In contrast to the S60's comfortable base suspension, the sport package setup surrenders to every dip and rise in the pavement, with minimal isolation on all but the most pristine roads. Shock absorption over frost heaves and sewer covers is controlled enough, but the suspension filters out little turbulence elsewhere. (That's my take; I should note that fellow editor Mike Hanley drove a Sport chassis-equipped S60 in 2015 and found ride quality acceptable.)

Handling is strong in the new car, at least. Body roll is limited, and the Pirelli all-season tires stave off the Volvo S60's eventual understeer with impressive lateral grip. Still, it's hard to slide the tail around much ...

For 2017, the Volvo S60 comes in T5 Dynamic, T6 R-Design and high-performance Polestar variants. Compare them here. Volvo simplified the S60's trim levels and engines for 2017; compare the 2017 with the 2016 S60 here. Front-wheel drive is standard on the T5 (all-wheel drive is optional) and the T6 and Polestar get AWD standard. We cover the outdoorsy S60 Cross Country and extended-length S60 Inscription, which adds backseat legroom, separately on Cars.com.

Firm & Fast

We tested an AWD T5 equipped with Volvo's optional Sport Package chassis — a setup that makes for an objectionably choppy ride thanks to a lowered sport suspension with firmer springs and modified stabilizer bars, plus 19-inch alloy wheels with lower-profile tires instead of the S60's standard 18s.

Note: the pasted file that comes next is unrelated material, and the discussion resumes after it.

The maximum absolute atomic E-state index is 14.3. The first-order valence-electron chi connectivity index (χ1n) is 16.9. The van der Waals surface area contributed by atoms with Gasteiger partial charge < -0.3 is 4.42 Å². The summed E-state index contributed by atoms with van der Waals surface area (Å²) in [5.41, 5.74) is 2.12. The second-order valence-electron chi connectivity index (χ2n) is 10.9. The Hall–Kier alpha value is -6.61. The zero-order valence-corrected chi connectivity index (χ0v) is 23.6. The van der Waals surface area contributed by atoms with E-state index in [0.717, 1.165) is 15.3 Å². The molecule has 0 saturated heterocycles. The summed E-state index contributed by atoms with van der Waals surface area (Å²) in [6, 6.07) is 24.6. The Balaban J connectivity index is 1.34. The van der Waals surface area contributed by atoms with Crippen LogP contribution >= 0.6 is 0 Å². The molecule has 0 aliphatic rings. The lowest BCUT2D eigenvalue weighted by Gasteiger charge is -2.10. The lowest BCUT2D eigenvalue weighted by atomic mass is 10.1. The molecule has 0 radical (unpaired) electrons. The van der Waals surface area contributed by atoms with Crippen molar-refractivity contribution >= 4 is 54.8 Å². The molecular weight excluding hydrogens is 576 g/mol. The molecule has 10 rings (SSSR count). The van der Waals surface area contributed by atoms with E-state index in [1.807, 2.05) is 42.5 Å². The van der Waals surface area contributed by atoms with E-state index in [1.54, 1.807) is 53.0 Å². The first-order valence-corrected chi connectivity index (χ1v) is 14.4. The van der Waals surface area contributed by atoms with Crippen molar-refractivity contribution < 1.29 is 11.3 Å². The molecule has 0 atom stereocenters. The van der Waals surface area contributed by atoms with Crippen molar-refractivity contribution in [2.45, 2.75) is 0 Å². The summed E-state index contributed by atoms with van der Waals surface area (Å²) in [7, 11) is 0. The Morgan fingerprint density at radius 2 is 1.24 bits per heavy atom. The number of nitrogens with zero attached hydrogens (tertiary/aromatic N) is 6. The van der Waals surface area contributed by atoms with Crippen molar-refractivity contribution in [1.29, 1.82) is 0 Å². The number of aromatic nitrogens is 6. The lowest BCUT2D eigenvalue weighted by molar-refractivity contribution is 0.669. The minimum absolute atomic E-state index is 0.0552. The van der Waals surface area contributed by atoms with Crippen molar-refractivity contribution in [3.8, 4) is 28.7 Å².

In contrast to the S60's comfortable base suspension, the sport package setup surrenders to every dip and rise in the pavement, with minimal isolation on all but the most pristine roads. Shock absorption over frost heaves and sewer covers is controlled enough, but the suspension filters out little turbulence elsewhere. (That's my take; I should note that fellow editor Mike Hanley drove a Sport chassis-equipped S60 in 2015 and found ride quality acceptable.)

Handling is strong in the new car, at least. Body roll is limited, and the Pirelli all-season tires stave off the Volvo S60's eventual understeer with impressive lateral grip. Still, it's hard to slide the tail around much — an area where performance-oriented cars like the BMW 3 Series, Cadillac ATS and Jaguar XE still reign. The Volvo's quick-ratio steering makes for precise, assertive directional changes, but its  raw dynamics fall short of the winners' circle.